huh huh… you said butt
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huh huh… you said butt

Instant Pot Pork Butt Roast

Oh my gosh! You childish person! The "butt" in Pork Butt Roast refers to the barrel it was stored in, not the the pig's hindquarters. Can you imagine?
You can, can't you? You're imagining shoving a pig butt-first into an Instant Pot right now, aren't you? And now I am too. Thanks, Obama.
Cook Time2 hours
Course: Main Course
Cuisine: American


  • 1 Instant Pot/Pressure Cooker I mean... that's in the title, right?


  • 3-5 lbs pork butt roast


  • 1 Tbs garlic powder My usual caveat of how I always add WAY more garlic than called for applies.
  • 1 Tbs basil
  • 1 Tbs black pepper
  • 1 Tbs Paprika optional, but it adds a good kick


  • 3 cups chicken broth veggie works too
  • 1/2 cup apple cider vinegar
  • 1/2 cup War chester...wursti...Worcestershire sauce Lea and Perrins is the best, hands down
  • 1.5 Tbs minced garlic see above note on garlic
  • 1.5 Tbs corn starch


  • Cut the fat off. Pork butt roast has a 1/4" thick layer of fat along one side. Even as unhealthy as I am, I try to cut a lot of that off. This can take 5-20 minutes depending on knife quality and how thorough you are.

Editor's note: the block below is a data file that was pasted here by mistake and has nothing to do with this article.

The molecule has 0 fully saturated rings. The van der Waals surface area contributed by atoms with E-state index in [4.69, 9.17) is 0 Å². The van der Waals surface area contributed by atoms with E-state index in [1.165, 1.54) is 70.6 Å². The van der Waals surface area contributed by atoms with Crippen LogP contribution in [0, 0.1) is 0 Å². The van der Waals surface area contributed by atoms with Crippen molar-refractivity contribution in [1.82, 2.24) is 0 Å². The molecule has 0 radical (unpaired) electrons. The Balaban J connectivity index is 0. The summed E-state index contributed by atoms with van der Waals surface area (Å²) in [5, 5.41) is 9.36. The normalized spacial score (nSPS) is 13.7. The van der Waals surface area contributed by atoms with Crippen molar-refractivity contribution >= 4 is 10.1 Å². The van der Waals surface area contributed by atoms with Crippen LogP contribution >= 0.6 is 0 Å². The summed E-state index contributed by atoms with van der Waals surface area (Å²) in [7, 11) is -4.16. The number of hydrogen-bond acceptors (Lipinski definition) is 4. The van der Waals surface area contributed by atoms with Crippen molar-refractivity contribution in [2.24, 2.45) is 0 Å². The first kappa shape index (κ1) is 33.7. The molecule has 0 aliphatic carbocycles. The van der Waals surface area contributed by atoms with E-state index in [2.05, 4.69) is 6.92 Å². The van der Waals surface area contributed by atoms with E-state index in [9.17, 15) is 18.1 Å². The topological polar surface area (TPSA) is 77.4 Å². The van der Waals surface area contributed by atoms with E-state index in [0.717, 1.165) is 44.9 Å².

• Split the meat into manageable chunks. The more surface area, the more rub you get and the more of that awesome searing you'll get. However, the more surface area, the longer searing is going to take. Choose wisely. I find even a 3 pound chunk of meat is best cut into 2 chunks. If you're doing 5 pounds, probably 4 chunks.
  • Set the Instant Pot to "saute" on high. Or heat a pan on the stove
  • Apply the rub to the meat, warning anyone else that you will have "meat hands" and will therefore not be aiding with any child or pet care for a bit.
  • When the Instant Pot is ready, sear the meat 2-4 minutes per side. Depending on the size of your pot and the size of your meat chunks, you may be able to comfortably do two chunks at a time.
    Remove the meat and set it aside on a plate.